Nepal's parliament asserts power

Arguments erupt at military headquarters after legislators resolve to strip royal powers and take reins of the Army.

By , Correspondent of The Christian Science Monitor

Thursday may have marked the end for the world's only Hindu kingdom. Nepal's parliament, restored by King Gyanendra after a massive civil uprising in April, passed a sweeping resolution to strip the palace of its powers, wrest control of the Army, and declare Nepal a secular nation.

The nine-point declaration is part of an effort by an alliance of seven political parties to clear obstacles to the formation of a new constitution. Thursday's changes aim to keep the king out of the process while meeting many of the Maoist rebels' conditions for taking part in upcoming elections.

The declaration received unanimous support within parliament, even from legislators favorable to the palace. But it remains to be seen whether the military will acquiesce to the changes, particularly since the declaration overrides current constitutional provisions.

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Tabled by Prime Minister Girija Prasad Koirala, the resolution leaves the king with only a ceremonial role by:

• ending the king's title of commander in chief of the Army;

• declaring the king's income and assets taxable;

• removing the king's power to select an heir;

• changing the name of the government from "His Majesty's Government" to "Nepal Government";

• and dissolving the king's advisory council.

The resolution also declares parliament the supreme legislator and nullifies any current laws that contradict these points.

One such contradiction: Under the 1990 Constitution, no parliamentary decision can be finalized without the king's signature. Analysts are therefore debating the legality of the proclamation. Many constitutional lawyers note, however, that the restoration of the parliament was already beyond the scope of the 1990 Constitution, and that the source of parliament's legitimacy now rests instead on the people's movement.

"Those who disrespect this declaration will be swept away," warned Prime Minister Koirala.

The 90,000-strong Army - whose name has been changed from the Royal Nepalese Army to the Nepal Army by this resolution - may see things differently.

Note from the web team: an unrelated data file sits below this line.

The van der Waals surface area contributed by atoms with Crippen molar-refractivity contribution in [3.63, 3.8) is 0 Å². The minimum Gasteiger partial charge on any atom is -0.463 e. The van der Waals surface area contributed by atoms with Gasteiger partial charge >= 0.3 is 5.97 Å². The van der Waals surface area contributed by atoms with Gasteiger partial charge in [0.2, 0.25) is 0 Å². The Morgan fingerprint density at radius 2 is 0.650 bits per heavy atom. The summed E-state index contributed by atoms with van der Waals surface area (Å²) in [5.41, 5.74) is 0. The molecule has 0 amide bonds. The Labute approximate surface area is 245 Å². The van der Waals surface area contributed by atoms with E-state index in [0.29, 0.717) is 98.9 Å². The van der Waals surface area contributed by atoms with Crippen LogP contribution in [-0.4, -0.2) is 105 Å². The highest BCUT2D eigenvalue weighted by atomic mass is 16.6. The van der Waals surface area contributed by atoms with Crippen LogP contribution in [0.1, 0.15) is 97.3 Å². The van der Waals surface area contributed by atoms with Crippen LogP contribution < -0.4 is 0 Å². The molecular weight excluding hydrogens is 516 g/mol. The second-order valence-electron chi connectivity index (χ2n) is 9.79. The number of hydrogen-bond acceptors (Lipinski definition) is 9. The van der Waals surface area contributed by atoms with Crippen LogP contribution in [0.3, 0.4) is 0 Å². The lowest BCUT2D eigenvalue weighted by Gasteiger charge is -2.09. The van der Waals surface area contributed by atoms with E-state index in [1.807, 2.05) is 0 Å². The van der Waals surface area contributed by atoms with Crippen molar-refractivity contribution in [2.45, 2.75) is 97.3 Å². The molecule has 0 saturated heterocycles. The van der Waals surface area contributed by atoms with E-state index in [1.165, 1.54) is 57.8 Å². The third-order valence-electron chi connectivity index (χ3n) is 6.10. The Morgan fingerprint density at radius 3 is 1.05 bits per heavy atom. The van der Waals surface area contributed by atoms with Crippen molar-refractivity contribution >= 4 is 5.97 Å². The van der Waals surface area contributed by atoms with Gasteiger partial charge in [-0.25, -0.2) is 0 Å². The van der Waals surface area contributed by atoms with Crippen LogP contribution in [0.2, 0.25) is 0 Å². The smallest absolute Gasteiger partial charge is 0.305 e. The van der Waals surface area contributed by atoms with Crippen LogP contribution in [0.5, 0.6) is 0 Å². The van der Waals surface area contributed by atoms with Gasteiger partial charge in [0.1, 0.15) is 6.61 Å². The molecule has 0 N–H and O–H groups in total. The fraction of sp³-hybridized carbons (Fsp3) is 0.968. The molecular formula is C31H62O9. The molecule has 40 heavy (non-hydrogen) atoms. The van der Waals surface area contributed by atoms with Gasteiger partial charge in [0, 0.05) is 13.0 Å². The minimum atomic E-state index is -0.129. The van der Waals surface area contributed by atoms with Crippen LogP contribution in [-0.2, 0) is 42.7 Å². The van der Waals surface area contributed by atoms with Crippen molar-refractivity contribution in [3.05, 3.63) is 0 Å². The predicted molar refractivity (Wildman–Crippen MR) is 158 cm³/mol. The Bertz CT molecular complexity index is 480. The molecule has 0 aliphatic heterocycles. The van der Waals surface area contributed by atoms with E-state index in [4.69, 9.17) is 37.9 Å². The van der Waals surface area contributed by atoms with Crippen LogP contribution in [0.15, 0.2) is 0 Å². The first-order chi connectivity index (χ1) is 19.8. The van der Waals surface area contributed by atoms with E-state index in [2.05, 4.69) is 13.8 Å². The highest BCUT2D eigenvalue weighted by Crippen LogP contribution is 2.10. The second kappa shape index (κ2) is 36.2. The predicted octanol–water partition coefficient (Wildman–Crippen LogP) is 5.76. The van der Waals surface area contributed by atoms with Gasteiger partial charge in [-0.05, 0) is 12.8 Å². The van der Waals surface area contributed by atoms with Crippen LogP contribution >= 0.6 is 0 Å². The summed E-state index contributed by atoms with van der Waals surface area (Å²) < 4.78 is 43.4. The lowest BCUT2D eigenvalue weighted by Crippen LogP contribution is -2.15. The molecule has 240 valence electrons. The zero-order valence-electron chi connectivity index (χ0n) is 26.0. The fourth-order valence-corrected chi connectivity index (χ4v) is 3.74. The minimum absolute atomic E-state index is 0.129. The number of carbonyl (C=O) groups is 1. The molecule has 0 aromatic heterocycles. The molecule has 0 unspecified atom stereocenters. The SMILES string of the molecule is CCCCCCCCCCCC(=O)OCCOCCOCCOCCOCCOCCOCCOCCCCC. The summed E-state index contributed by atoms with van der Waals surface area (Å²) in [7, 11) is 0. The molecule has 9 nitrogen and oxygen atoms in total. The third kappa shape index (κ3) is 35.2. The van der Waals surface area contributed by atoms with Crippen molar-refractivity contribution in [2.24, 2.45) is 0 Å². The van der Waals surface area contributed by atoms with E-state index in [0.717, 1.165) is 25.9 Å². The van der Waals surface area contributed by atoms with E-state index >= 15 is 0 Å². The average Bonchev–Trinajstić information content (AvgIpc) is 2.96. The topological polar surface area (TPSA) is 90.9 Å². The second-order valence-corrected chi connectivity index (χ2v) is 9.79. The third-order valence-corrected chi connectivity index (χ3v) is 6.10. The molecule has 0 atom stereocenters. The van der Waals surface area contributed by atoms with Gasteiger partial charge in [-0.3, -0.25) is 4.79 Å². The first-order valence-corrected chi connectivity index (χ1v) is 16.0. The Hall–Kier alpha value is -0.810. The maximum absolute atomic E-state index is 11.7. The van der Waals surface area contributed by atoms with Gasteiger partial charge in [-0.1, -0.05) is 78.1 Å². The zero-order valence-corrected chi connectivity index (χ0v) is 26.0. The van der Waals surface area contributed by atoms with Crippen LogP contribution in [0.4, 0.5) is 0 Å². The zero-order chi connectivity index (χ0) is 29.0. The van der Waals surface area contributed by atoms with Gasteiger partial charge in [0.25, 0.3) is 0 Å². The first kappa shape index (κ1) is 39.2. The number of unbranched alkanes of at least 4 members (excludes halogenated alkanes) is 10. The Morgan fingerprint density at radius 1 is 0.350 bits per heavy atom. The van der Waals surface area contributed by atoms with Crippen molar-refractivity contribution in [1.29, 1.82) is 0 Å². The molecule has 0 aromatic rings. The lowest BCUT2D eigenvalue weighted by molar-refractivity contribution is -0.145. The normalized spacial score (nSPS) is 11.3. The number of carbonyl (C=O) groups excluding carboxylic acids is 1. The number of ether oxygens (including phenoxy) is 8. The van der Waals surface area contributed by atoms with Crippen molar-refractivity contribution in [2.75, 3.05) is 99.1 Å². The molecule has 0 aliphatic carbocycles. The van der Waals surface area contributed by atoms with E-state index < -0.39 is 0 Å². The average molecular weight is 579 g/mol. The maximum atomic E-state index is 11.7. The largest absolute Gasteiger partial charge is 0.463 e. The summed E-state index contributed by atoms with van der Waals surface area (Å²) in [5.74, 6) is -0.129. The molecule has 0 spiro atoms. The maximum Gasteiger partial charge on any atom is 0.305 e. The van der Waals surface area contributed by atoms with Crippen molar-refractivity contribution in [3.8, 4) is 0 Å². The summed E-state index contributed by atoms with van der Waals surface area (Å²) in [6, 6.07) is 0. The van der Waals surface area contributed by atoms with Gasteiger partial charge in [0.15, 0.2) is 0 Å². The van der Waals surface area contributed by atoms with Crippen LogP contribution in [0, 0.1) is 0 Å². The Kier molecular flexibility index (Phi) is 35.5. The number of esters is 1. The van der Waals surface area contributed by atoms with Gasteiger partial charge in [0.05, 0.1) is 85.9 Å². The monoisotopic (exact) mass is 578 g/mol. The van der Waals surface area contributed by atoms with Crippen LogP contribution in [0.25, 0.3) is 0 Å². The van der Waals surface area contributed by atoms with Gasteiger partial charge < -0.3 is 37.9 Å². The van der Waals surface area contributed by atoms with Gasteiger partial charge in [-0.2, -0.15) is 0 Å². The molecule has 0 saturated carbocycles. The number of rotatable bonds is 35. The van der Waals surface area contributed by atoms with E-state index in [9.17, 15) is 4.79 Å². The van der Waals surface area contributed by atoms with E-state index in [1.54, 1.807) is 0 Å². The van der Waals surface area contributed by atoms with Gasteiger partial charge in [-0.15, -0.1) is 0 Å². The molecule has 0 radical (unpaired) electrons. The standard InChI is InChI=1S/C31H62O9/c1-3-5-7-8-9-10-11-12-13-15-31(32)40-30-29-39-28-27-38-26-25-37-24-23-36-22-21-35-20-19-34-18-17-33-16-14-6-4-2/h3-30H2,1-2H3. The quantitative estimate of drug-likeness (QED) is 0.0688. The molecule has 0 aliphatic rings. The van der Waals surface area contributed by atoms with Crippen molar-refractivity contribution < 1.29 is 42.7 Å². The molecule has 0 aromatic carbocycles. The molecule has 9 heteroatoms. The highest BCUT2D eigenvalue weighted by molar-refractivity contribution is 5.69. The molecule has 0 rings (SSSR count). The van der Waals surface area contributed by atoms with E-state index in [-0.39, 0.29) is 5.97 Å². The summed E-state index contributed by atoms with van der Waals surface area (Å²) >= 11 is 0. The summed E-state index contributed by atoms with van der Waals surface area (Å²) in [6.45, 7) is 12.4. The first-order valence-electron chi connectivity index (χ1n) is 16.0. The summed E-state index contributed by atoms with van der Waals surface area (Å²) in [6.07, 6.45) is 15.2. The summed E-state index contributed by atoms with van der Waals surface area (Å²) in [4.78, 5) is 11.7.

According to a highly placed official, a hot argument erupted at Army headquarters after the resolution passed between stanch royalists and neutral officers.

Top Army brass, the source says, had been assured earlier by the prime minister that the king's title as commander in chief, as well as his right to choose an heir would be protected.

The resolution has also given full authority to the prime minister to appoint the commander-in-chief of the Army, and to mobilize it upon approval from parliament. Henceforth, all security wings of the state are under direct control of parliament; and all executive rights of the state are vested on the government.

Despite hints of unhappiness in the barracks, the move appears to have broad political support.

Even leaders from parliamentary parties that are not a part of the alliance welcomed the declaration and appeared willing to give credit to the Maoists. Last year's 12-point agreement between the Maoists and the political parties is widely seen as a turning point in public opinion against the palace's hard-line approach to ending a civil war that has killed more than 13,000 people.

"Various factors made this announcement inevitable. One of them is the Maoists," says Surya Bahadur Thapa, president of Rastriya Janashankti Party, a pro-palace party which is not a part of the alliance. "There are several things that remain to be done. I hope the constituent assembly will take care of that, and also respect this announcement."

Maoist Chairman Pushpa Kamal Dahal welcomed and expressed support for the declaration, calling it a partial success of the 12-point understanding and the people's movement. But he said in a statement that the declaration gives the monarchy a ceremonial role which goes against the people's desire for a republic.

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